The Queens College art collection began as far back as the 1930s with donations from the WPA’s Federal Art Project, and has continued ever since. “My gallery talk on October 27, ‘Objects and Donors–Continuing the Tradition,’ will focus on that very topic,” says Dr. Winter, who will discuss the history of giving as well as the objects themselves. “We also want to use this occasion to thank all our donors and friends for helping to enrich our collections and show how far their gifts can go in making a difference in the cultural life of our community.”

The Godwin-Ternbach Museum is located in Klapper Hall, Room 405, on the campus of Queens College, 65-30 Kissena Blvd., Flushing, Queens (Exit 24, LIE). Regular gallery hours are Monday through Thursday, 11 am–7 pm; and Saturday 11 am–5 pm.

The Godwin-Ternbach Museum, the only museum in Queens with art from ancient to modern times as well as the only museum within the City University of New York, houses more than 3,500 works of art. These include Egyptian, Greek, and Asian antiquities, and pre-Columbian, African, and Pacific culture artifacts. Roman and Islamic glass, Renaissance and Baroque sculpture and decorative arts, as well as paintings and drawings by masters of all periods highlight the collection. The Godwin-Ternbach Museum, officially established in 1981, had its genesis in the Queens College Art Collection.

Drawing on its extensive and varied works, loans of artworks from other collections, and the rich educational resources of Queens College, the museum offers a dynamic schedule of changing exhibitions and programs. Through its outreach, art education programs as well as publications, lectures, music, films, and workshops are made available to individuals of all ages.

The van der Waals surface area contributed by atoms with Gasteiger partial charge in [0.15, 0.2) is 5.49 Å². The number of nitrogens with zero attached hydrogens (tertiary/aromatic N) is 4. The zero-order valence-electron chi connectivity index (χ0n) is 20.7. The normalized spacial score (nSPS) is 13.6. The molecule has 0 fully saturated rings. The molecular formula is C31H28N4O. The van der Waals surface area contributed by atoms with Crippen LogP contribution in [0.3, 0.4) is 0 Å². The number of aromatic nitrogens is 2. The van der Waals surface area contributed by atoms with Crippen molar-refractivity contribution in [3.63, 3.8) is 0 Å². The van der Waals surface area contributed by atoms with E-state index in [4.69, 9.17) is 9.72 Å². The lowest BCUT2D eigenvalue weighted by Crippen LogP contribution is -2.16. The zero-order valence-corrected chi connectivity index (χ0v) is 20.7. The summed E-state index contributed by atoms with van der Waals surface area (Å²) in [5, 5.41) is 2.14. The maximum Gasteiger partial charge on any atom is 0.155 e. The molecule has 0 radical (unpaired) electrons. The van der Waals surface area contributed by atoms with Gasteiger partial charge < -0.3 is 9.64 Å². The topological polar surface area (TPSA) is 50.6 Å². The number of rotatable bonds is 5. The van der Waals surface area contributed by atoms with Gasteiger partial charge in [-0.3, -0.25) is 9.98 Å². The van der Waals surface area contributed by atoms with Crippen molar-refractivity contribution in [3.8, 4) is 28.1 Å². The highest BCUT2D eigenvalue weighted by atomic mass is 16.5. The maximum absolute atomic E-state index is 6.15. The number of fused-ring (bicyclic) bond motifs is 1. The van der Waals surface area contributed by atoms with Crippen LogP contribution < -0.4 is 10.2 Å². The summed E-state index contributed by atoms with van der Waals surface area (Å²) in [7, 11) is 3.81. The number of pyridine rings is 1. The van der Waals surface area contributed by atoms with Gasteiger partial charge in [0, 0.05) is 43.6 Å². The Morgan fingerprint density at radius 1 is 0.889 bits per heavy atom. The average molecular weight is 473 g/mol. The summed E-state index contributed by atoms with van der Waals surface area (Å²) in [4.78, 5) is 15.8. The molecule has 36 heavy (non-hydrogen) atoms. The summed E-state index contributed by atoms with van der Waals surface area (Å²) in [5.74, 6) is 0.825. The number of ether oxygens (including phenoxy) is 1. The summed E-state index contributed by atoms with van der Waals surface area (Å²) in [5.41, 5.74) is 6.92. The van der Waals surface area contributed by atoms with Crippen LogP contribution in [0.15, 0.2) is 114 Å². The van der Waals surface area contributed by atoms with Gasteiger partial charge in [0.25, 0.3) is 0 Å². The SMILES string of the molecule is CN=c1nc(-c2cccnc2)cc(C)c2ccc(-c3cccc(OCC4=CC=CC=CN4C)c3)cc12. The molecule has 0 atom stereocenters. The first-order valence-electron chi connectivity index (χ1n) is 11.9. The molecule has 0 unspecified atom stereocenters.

For more information about the exhibition or lectures series, call 718-997-4747;
718-997-4724 or visit our Web site: www.qc.cuny.edu/art/gtmus.html

Godwin-Ternbach Lecture Series: Recent Acquisitions, 1998-2004

Wednesday, October 27        12:30 pm, Museum Gallery
Amy Winter, Director and Curator, Godwin-Ternbach Museum
Director’s Tour: Objects and Donors–Continuing the Tradition

Wednesday , November 3        12:30 pm, 401 Klapper
William Clark, Professor, Queens College Art Department
The Virgin Queen of the Godwin-Ternbach Museum: A 15th-century Head of the Virgin Mary from Spain

Wednesday, November 10        12:30 pm, 401 Klapper
Allen Rosenbaum, Director Emeritus, Princeton University Art Museum
The Collector’s Quandary: Issues of Connoisseurship and Attribution in Fine Art

Wednesday, November 17        12:30 pm, 401 Klapper
Amy Winter, Director and Curator, Godwin-Ternbach Museum
By Chance or By Design: Max Ernst’s Histoire Naturelle and Karl Hofer’s Zenana

Monday, November 29        12:30 pm, 401 Klapper
Alexander Katlan, Conservator, MA, MFA
Restoring the Past: Treatment and Care of Paintings in the Godwin-Ternbach Collection

Wednesday, December 1        12:30 pm, 401 Klapper
Barbara Lane, Professor, Queens College Art Department
A Response to Mel Gibson: The Passion According to Albrecht Dürer

Wednesday, December 8        16 pm, 401 Klapper
Carlos Molina, PhD Candidate, Columbia University
Huellas del Pasado (Footprints from the Past): Andean Textiles in Pre-Hispanic Peru

This exhibition and lecture series have been made possible, in part, by the Queens Council on the Arts with public funding from the New York City Department of Cultural Affairs and the Friends of the Godwin-Ternbach Museum.